The results of the study were published in October last year in the PLOS Neglected Tropical Diseases journal, originally established by the Bill and Melinda Gates Foundation.
To conduct a high-risk study in India, they would have needed special permissions from the Indian authorities which was not sought by the parties involved in the study. The fact that scientists from foreign countries were allowed to handle live samples of bats and bat hunters without permission prompted Indian Council of Medical Research (ICMR) to send a five-member committee to investigate the matter.
Funding of controversial Gain-of-Function research
Even before the coronavirus outbreak, a number of controversial studies were being carried out at China’s Wuhan lab under the patronage of United States’ National Institutes of Health (NIH). One of the studies is the gain-of-function research on bat coronaviruses which involves mutating viruses in the lab to explore their potential for infecting humans.
The gain-of-function research has been widely criticized by the scientists around the world due to the risk of starting a pandemic from accidental release.
However, last year the National Institute for Allergy and Infectious Diseases, the organization led by Dr. Anthony Fauci, funded scientists at the Wuhan Institute of Virology and other institutions for work on gain-of-function research. A total of $7.5 million of American tax dollars have been spent since 2014 for conducting GoF studies.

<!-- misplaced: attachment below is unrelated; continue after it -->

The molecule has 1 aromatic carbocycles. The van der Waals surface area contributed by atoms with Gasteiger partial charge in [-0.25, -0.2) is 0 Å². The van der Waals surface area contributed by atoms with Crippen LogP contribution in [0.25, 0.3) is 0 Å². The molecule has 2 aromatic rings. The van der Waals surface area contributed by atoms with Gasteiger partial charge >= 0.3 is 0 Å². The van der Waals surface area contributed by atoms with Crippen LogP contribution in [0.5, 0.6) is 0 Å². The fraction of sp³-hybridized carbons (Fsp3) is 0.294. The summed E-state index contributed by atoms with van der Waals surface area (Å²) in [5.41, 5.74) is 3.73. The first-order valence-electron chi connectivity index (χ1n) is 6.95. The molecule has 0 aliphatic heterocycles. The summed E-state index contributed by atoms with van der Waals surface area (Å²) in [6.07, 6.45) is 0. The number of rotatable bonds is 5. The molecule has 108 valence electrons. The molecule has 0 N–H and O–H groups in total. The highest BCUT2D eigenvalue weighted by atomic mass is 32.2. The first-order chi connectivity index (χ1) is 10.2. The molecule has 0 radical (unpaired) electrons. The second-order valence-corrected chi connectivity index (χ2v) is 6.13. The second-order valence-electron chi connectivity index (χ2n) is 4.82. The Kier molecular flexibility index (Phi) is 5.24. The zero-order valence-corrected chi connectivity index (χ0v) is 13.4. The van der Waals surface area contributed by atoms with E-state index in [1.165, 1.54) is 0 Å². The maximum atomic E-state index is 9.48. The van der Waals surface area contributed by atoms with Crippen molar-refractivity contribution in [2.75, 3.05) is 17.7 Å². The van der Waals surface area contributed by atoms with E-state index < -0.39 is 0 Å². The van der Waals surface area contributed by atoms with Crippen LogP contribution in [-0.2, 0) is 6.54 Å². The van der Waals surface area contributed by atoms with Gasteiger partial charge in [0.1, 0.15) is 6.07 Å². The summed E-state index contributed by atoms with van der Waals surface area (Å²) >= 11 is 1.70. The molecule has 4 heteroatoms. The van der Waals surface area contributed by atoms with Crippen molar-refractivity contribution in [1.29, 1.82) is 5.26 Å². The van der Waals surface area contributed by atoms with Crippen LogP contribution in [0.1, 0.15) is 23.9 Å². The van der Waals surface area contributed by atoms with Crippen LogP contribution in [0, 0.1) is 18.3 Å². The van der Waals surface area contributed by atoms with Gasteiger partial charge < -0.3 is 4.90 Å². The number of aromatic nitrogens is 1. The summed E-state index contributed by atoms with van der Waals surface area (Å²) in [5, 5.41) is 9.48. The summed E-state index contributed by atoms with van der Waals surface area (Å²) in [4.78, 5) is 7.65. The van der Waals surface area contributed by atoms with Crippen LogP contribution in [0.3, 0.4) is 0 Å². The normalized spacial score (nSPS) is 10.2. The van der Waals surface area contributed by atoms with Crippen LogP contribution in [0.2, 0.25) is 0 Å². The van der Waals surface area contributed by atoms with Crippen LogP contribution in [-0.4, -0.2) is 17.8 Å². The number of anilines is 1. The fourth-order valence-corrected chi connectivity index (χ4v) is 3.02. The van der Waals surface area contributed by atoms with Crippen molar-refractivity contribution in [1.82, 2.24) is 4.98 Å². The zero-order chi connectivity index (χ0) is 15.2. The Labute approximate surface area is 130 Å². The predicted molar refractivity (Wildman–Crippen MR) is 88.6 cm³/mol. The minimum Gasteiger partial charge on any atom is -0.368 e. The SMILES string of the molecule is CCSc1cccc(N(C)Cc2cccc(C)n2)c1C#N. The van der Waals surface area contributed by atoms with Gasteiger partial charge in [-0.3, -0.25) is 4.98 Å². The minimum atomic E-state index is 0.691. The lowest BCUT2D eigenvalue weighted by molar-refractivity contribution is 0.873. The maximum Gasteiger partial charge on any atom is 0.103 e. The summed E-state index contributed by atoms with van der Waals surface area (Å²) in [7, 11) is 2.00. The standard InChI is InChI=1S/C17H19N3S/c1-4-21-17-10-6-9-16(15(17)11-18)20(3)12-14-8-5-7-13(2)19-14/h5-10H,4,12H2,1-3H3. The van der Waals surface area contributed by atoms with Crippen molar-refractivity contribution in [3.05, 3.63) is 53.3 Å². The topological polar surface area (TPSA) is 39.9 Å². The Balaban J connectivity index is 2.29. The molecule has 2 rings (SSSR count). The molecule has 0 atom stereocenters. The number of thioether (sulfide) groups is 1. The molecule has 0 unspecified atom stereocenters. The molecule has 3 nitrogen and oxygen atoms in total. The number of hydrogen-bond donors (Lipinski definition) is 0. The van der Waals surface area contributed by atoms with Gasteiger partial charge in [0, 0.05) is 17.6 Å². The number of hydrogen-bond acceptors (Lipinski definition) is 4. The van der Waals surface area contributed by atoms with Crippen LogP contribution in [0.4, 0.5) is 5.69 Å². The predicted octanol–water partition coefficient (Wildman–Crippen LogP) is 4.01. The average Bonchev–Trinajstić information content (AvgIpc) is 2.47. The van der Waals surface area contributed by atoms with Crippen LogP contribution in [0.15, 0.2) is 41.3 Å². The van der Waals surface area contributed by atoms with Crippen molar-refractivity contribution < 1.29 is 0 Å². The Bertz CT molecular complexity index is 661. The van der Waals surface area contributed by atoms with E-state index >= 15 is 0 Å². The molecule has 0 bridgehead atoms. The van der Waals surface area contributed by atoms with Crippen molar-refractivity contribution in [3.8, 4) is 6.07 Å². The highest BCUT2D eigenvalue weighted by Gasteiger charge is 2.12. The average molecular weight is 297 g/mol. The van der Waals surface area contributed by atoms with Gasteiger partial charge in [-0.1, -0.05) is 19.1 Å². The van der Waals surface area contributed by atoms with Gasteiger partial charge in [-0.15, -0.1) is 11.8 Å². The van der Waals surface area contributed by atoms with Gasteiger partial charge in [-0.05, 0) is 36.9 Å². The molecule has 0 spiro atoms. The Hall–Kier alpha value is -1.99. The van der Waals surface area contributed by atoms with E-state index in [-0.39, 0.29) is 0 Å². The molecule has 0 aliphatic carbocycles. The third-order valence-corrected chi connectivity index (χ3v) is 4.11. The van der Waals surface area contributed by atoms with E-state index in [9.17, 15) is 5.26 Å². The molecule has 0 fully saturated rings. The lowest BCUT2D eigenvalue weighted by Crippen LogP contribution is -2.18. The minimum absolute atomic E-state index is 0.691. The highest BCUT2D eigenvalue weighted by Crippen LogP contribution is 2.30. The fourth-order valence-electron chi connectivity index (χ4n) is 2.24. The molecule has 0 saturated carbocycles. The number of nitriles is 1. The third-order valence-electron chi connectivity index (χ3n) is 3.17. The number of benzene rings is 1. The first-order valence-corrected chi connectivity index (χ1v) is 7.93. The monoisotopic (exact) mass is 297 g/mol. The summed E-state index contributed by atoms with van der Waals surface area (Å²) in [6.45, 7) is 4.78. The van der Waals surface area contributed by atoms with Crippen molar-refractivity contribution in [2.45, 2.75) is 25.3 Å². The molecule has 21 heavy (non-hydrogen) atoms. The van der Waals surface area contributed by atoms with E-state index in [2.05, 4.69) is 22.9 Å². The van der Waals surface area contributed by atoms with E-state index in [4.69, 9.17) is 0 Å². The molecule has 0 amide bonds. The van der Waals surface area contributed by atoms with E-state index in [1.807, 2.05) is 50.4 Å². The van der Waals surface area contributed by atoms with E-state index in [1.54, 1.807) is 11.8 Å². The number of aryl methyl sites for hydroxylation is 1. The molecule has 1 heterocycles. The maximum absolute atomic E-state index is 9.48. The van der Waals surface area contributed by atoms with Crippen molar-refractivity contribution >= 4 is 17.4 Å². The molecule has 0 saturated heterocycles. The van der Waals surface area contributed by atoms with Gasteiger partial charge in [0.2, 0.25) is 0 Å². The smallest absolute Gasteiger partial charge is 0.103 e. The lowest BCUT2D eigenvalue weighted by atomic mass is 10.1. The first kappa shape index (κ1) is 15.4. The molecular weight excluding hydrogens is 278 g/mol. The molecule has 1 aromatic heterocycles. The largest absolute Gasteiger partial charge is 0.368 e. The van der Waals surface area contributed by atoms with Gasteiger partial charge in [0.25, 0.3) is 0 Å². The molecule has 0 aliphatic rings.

The case of Dutch virologist Ron Fouchier
The case of Dutch virologist Ron Fouchier is a grim reminder of the dangers of gain-of-function studies. He created the world’s deadliest virus strain and his research sparked a global controversy to de-fund and shut down such experiments. In 2011, he and his team created a mutant H5N1 virus that can spread among ferrets without direct contact. His study showed that such an airborne virus can jump onto humans and can lead to a global pandemic or worse – bioterrorism.
Dutch Virologist Ron Fouchier is controversial figure Viroscience field who created world’s deadliest virus strain whose research sparked global controversy to shutdown such experiments. He smuggled Coronavirus out of Saudi Arabia & sent to Frank Plummer.
As reported in GreatGameIndia‘s investigative report, Fouchier was the one who sent Coronavirus to the Canadian scientist Frank Plummer at the National Microbiology Laboratory in Winnipeg. It was under Plummer, Chinese biowarfare spy Xiangguo Qiu and her team smuggled deadly coronaviruses from the Canadian lab to Wuhan Institute of Virology.
The controversy also prompted the US government in March to outline a new general policy on the handling of “dual use research of concern,” or DURC, meaning research that could be used for either good or ill. The Indian government has yet to draft any such policy on the dual – civilian and military – research and technology.
Role of CDC in Surat plague
The plague outbreak in the western Indian city of Surat in 1994 has been mired in controversy just as COVID-19. Around 55 people died and close to a half of the city of 1.2 million people fled Surat for fear of the plague and of being quarantined.
The origin of the outbreak is still a mystery. Indian defense establishment believes the 1994 Surat Plague is a case of bioterrorism. Numerous media outlets at the time reported the involvement of American CDC. It was suspected that the germ with an extra protein ring was developed by a CDC lab in Almaty, Kazakhstan.
Thus it comes as no surprise that Indian authorities are taking no chances this time around with CDC, especially since the world is already under the grip of a virus pandemic and the role of CDC is increasingly being seen as suspicious.